The Longer a House Is For Sale Impacts Selling Price

I see dozens of homes and condos in any given week and there are two things which I always immediately look for:

  1. The Listing Price
  2. How Long Has it been for sale

When my clients and I are looking at a home these two key metrics are always critical indicators whether the property is properly priced and reflects its true market value.    If a selling agent and the home owners are market savvy they understand that during the first 10 days on market an accurately market priced home will sell in most instances either at full asking price or above.

Just like dating, you have only one opportunity to make a good first impression.  I have put together a great graph which truly illustrates what happens to a property’s selling price as the days pass by.

Graph Days On Market First Ten Days

As you can see, the first 10 days creates the best window of opportunity for a homeowner to secure the best-selling price.  The house is fresh and it’s during this period you have the greatest number of  buyers keen to view it.   But no matter how well the home shows, the biggest factor is whether this property is worth the asking price.  If the property is attractive to its targeted buyers and priced at exact market value, then the potential exists to sell above or at asking price.


Day 11 to 25

The open houses have come and gone and so have the agent/buyer showings, but the anticipated plethora of offers never transpired. What buyers and sellers can now expect are negotiated offers.  Here is where homes which sell are ones where offers are presented for less than asking price and the seller counters.  These are always the best deals, as both the seller and the buyer are able to mutually come  to a fair deal.  One where it is Win Win and not one of take or leave it.  Remember the longer the home stays on market the less buyer interest it attracts.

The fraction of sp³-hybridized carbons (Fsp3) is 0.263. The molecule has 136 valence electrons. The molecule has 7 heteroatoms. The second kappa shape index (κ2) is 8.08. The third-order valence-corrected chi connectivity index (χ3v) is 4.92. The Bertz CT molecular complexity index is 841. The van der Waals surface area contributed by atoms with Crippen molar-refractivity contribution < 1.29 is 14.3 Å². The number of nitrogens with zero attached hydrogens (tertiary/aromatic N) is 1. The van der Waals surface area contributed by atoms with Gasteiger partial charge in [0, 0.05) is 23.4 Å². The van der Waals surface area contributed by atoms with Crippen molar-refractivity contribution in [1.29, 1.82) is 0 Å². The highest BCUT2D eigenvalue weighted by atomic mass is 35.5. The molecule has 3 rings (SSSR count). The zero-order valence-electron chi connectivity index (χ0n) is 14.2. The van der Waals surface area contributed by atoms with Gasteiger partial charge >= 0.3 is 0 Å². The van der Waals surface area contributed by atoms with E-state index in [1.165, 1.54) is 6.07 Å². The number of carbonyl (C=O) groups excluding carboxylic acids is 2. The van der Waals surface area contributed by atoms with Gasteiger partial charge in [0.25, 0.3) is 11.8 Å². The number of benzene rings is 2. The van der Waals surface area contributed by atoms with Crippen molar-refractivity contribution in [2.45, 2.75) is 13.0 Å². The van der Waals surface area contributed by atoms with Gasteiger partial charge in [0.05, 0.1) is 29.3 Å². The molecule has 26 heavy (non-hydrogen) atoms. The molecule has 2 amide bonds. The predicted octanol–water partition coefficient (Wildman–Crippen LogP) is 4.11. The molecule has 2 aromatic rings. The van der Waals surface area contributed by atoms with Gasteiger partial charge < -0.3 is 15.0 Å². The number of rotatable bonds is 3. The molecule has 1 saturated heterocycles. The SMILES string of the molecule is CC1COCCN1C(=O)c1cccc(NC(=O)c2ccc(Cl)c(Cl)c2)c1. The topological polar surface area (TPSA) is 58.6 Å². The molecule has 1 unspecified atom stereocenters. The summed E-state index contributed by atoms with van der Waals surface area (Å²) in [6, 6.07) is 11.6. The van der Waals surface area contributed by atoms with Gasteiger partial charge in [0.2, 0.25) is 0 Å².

Day 26 to 30

At this point the seller is questioning their agent of “Why is my house not selling?”  The standard realtor answer is the property is “The property is overpriced and it requires a price reduction”.   So what happens is the seller drops their original listing price by between 2.5% to 5% in order to revitalize the listing so as to attract buyers once again. However, what occurs is a slight spike of average selling price jumps up by 1%.  What this represents are those homes which were slightly overpriced, and now reflecting true market value, attract the right buyer and a negotiated offer is achieved.   But just think, if they had priced their home at this price originally they would have sold within 10 days and not 30, as well they might have gotten asking price or above.

Day 31 to 75

Now this is the place that no seller wants to go….the listing becomes invisible.    Mls traffic drops, open houses attract one or two drive-bys, agent booking are almost non-existent and potential buyers start to ask themselves “What’s wrong with the house?”   You can see that each day an overpriced home lingers the lower its potential selling price.  And after 75 days it drops off into the abyss.

So back to the beginning.  Like dating make sure before you list ensure that your home is accurately priced and as well will be attractive to your strategic buyer market.  It will save you a lot grief and get you the best price.